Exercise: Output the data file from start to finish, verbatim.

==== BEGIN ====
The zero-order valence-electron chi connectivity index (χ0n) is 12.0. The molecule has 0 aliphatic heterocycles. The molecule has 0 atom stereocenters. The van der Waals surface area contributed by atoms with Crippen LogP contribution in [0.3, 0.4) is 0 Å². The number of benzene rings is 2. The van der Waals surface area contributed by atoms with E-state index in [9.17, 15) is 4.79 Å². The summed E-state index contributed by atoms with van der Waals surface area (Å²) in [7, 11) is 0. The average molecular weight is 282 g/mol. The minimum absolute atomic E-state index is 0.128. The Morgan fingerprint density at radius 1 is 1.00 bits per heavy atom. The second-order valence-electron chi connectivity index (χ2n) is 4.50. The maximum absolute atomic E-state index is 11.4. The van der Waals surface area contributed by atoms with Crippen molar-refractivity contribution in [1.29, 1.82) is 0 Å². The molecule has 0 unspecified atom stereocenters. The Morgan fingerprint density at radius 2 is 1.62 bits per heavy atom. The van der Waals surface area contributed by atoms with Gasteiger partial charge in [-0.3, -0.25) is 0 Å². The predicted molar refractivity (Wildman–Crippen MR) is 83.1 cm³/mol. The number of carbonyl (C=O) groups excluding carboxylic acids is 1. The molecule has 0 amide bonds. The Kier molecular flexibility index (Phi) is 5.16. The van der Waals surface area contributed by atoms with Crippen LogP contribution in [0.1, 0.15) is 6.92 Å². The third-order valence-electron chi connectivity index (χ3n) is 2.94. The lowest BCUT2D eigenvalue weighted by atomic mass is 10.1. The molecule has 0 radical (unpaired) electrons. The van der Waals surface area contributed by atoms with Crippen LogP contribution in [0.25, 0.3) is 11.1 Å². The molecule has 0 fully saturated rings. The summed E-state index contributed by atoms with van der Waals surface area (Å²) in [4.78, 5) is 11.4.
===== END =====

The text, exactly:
The zero-order valence-electron chi connectivity index (χ0n) is 12.0. The molecule has 0 aliphatic heterocycles. The molecule has 0 atom stereocenters. The van der Waals surface area contributed by atoms with Crippen LogP contribution in [0.3, 0.4) is 0 Å². The number of benzene rings is 2. The van der Waals surface area contributed by atoms with E-state index in [9.17, 15) is 4.79 Å². The summed E-state index contributed by atoms with van der Waals surface area (Å²) in [7, 11) is 0. The average molecular weight is 282 g/mol. The minimum absolute atomic E-state index is 0.128. The Morgan fingerprint density at radius 1 is 1.00 bits per heavy atom. The second-order valence-electron chi connectivity index (χ2n) is 4.50. The maximum absolute atomic E-state index is 11.4. The van der Waals surface area contributed by atoms with Crippen molar-refractivity contribution in [1.29, 1.82) is 0 Å². The molecule has 0 unspecified atom stereocenters. The Morgan fingerprint density at radius 2 is 1.62 bits per heavy atom. The van der Waals surface area contributed by atoms with Gasteiger partial charge in [-0.3, -0.25) is 0 Å². The predicted molar refractivity (Wildman–Crippen MR) is 83.1 cm³/mol. The number of carbonyl (C=O) groups excluding carboxylic acids is 1. The molecule has 0 amide bonds. The Kier molecular flexibility index (Phi) is 5.16. The van der Waals surface area contributed by atoms with Crippen LogP contribution in [0.1, 0.15) is 6.92 Å². The third-order valence-electron chi connectivity index (χ3n) is 2.94. The lowest BCUT2D eigenvalue weighted by atomic mass is 10.1. The molecule has 0 radical (unpaired) electrons. The van der Waals surface area contributed by atoms with Crippen LogP contribution in [0.25, 0.3) is 11.1 Å². The molecule has 0 fully saturated rings. The summed E-state index contributed by atoms with van der Waals surface area (Å²) in [4.78, 5) is 11.4.